ENGLEWOOD, Colo. — Kicker Wil Lutz earned his first AFC Special Teams Player of the Month award on Thursday morning, but words of affirmation from inside linebacker Alex Singleton made the day even more meaningful for the Pro Bowl kicker.
"Wil's the man," Singleton said after Thursday's practice. "I think sometimes a lot of kickers, they can be a little bit quirky and not really full locker room guys, but our specialists are the best dudes. It's good to have him, and we trust him with everything."
Lutz said Singleton's praise was the best compliment Singleton has ever given him and explained the balance between fun and hard work that the Broncos' specialists aim to strike.
"It's important as specialists, our job is different," Lutz said. "We like to have fun, but we also take our job very serious. Our work throughout the week is judged off our performance on the weekends."
In November, the trio of Lutz, holder/punter Riley Dixon and long snapper Mitchell Fraboni has delivered. Lutz connected on all 11 of his field-goal attempts, though his most impactful kicks came in the fourth quarter of Denver's games against Buffalo and Minnesota. Lutz made a 36-yard attempt as time expired to beat the Bills in windy Buffalo on "Monday Night Football," then followed it up by making a career-best five field goals against Minnesota in Denver's 21-20 win.
Lutz attributed credit for the award to his teammates and said their stellar performance in November is the result of dedication and attention to detail during practice.
"It's really cool," Lutz said of receiving the honor. "It's a unit award for sure. Riley, Mitch, the O-line [have] been outstanding. … I'm sure [Coach Payton] would tell you he'd rather be kicking extra points, but all that aside, it's great. Hard work pays off, and the three of us have been working really hard to be able to help this team, and I think we've been able to do that."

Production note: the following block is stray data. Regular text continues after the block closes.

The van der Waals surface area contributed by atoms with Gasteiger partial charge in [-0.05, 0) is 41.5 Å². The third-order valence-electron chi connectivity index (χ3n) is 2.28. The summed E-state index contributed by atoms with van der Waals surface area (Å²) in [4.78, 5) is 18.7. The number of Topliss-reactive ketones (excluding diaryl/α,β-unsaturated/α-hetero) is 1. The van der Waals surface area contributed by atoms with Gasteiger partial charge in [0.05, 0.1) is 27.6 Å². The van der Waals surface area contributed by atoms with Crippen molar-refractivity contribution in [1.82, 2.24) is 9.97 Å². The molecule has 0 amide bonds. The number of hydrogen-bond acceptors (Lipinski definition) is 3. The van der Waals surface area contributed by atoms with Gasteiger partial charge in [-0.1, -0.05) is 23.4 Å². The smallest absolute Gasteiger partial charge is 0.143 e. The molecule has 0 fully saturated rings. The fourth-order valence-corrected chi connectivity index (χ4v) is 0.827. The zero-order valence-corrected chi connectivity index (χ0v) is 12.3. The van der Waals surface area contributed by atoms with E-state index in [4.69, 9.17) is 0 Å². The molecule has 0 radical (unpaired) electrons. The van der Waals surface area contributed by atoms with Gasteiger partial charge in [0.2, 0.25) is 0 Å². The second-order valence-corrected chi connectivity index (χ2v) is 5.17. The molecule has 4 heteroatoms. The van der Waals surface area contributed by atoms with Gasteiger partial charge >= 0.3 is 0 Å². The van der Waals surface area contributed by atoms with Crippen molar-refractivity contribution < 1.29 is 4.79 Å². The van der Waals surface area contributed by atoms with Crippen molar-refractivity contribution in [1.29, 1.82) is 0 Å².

Special Teams Coordinator Ben Kotwica led off his weekly press conference by giving Lutz and his unit a shoutout and extended his praise to the entirety of the field-goal unit.
"He's done a tremendous job," Kotwica said of Lutz. "The thing about Wil is he'd be the first to tell you, that's not just an individual [award], that's the whole group. … [I'm] just really happy with that group, and I'm looking forward to having more opportunities to help us win games."
An NFC Special Teams Player of the Month while a member of the New Orleans Saints, Lutz said he's looking forward to kicking in domes in the Broncos' three upcoming road games, though he said he's happy that his past month has helped dispel the notion that he is primarily a dome kicker.
Kotwica said the key to continuing Lutz's success over this upcoming stretch of games will be the special teams unit's ability to replicate the process that has proven essential to Denver's five-game winning streak.
"[Wil] is in a groove, and he has done a really nice job," Kotwica said. "We just want to keep the process going and what he feels comfortable with and just continue to put points on the board."
JOSEPH SAYS INTENTIONALITY IN PRACTICE HAS BEEN CRUCIAL TO BRONCOS' TAKEAWAY SPREE
On Thursdays, Defensive Coordinator Vance Joseph has made a habit of showing his defensive players TV copies of their game tape. Joseph said the TV copy — which players may not always see — can provide a helpful slow-motion look at what they're doing to force turnovers. During the Broncos' five-game winning streak, there has been plenty for the games' broadcasters to highlight in the Denver defensive performances — takeaways chief among them.
The Broncos recorded five takeaways against Kansas City, four against Buffalo, three against Minnesota and three against Cleveland, leading to commanding margins in the turnover battle in each Denver win.
"It's been fun to watch," Joseph said. "Guys just take to it in practice and in games, and it's working for us. Hopefully it continues."
Joseph pinpointed the Broncos' dedication to generating turnovers, from practice all the way to game day, as the reason behind the rash of takeaways.
"What's different with this group, man, is they're intentional with it every single day," Joseph said. "You have teams you coach and you kind of coach taking the ball away, punching the ball, ripping the ball out. But these guys are intentional with it, even in practice. No one goes by an opportunity to get the ball, even as a pass rusher. If they win, they want the ball.
"That's what we've taught forever, but some teams take to it and some teams don't, but this team has. Once you get it rolling and they start watching themselves [get] two, three, four a game, it's contagious."